“More than anything else, that’s what’s bothering me,” Mueller said. “Every time you look at Mike Stabile in the courtroom, you see a smirk on his face.”

On the other hand, Mueller described the Harris Family as remaining “positive, hopeful, and an inspiration to me, and this office.”

Once Harris read his two-sentence statement, Mueller said, “Nothing is more powerful than those two sentences.”

Betty Harris also addressed the court, and said, “It’s been a long six years, judge, and it has impacted our whole family. It has been very hard. I know God is in control, and He will take care of us.”

Lorber, who had his turn to speak next, asked if his client was such a “horrible person”, why would the prosecution offer a plea bargain? He also questioned if Mueller’s statements were due to the political season, and a possible run for office. Mueller shook his head after the comments were made.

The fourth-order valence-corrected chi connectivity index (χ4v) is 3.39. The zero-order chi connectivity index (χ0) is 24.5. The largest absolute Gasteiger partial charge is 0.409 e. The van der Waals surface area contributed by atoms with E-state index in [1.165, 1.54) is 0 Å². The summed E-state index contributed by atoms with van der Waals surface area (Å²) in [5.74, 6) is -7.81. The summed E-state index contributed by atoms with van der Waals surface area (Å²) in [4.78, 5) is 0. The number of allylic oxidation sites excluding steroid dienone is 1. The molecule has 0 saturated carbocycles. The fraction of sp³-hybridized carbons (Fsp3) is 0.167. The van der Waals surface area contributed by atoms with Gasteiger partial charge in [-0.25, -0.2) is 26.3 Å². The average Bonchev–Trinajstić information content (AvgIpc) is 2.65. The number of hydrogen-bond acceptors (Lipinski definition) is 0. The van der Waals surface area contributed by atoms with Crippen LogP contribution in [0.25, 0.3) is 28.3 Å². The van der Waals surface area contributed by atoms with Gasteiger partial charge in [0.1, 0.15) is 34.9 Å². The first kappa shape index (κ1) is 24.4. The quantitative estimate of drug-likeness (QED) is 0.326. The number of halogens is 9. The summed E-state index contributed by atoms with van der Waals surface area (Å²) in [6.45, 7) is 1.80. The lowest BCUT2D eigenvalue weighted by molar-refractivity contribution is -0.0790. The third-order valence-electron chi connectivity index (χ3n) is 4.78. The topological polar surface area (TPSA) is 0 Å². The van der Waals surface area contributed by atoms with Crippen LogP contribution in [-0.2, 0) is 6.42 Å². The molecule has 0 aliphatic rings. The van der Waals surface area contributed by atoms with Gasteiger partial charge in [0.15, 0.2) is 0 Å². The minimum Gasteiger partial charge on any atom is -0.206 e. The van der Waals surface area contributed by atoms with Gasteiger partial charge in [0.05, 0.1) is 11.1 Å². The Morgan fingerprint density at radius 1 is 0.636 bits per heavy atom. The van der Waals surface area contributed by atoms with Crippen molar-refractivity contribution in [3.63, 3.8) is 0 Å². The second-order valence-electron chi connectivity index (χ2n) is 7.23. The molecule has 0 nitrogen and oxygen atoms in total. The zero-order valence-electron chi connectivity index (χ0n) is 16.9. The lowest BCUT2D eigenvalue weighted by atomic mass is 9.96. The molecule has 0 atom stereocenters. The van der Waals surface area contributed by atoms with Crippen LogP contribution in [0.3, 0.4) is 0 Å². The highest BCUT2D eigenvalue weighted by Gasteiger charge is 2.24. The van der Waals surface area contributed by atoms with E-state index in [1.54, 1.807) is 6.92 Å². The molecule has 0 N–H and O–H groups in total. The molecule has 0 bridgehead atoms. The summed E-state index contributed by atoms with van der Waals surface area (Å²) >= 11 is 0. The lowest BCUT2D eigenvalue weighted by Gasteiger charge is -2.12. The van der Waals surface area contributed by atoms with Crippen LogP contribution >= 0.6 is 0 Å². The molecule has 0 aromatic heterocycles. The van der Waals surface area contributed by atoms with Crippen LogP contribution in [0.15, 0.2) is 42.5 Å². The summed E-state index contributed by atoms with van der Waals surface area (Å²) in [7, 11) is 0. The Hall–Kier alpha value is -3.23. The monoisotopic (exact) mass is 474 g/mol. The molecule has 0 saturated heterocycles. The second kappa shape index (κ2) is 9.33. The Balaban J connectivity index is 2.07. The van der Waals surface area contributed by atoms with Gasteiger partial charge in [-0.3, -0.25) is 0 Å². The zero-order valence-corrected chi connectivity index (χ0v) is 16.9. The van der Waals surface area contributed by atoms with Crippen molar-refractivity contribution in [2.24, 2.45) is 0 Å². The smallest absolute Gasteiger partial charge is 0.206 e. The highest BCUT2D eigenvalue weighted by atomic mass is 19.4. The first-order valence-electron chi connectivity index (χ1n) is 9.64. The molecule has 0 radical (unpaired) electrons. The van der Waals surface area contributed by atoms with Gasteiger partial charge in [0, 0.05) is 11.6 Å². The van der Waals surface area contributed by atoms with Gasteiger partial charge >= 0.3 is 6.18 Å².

“If you look at this plea bargain, the company has done as the prosecutor asked,” Lorber said. “I think he [Mueller] stood here and grandstanded, and it’s demeaning to the prosecutor’s office.”

“It’s a horrible accident, we can’t take it back,” Lorber added. “As for my client not caring, he [Stabile] wanted to go to his [Harris’] house, and do a lot of things, and was told he can’t. He [Mueller] doesn’t know anything about it. My client took legal advice not to speak to the young man, and the family. If the prosecutor thinks he’s not compassionate, he should blame us, not our client.”

Lorber told the court before the fine was imposed, he did not believe a fine was appropriate.

“This corporation has no money,” Lorber said. “There is already a judgment against them. Any money should go to this young man [Harris] in the civil suit.”

Lorber said if the court considered a fine, the company’s board of directors would have to decide on it, and might appeal, and, Stabile would need to retain a public defender.

“The cost [for subsequent hearings] will exceed any costs, and may not get paid,” said Lorber.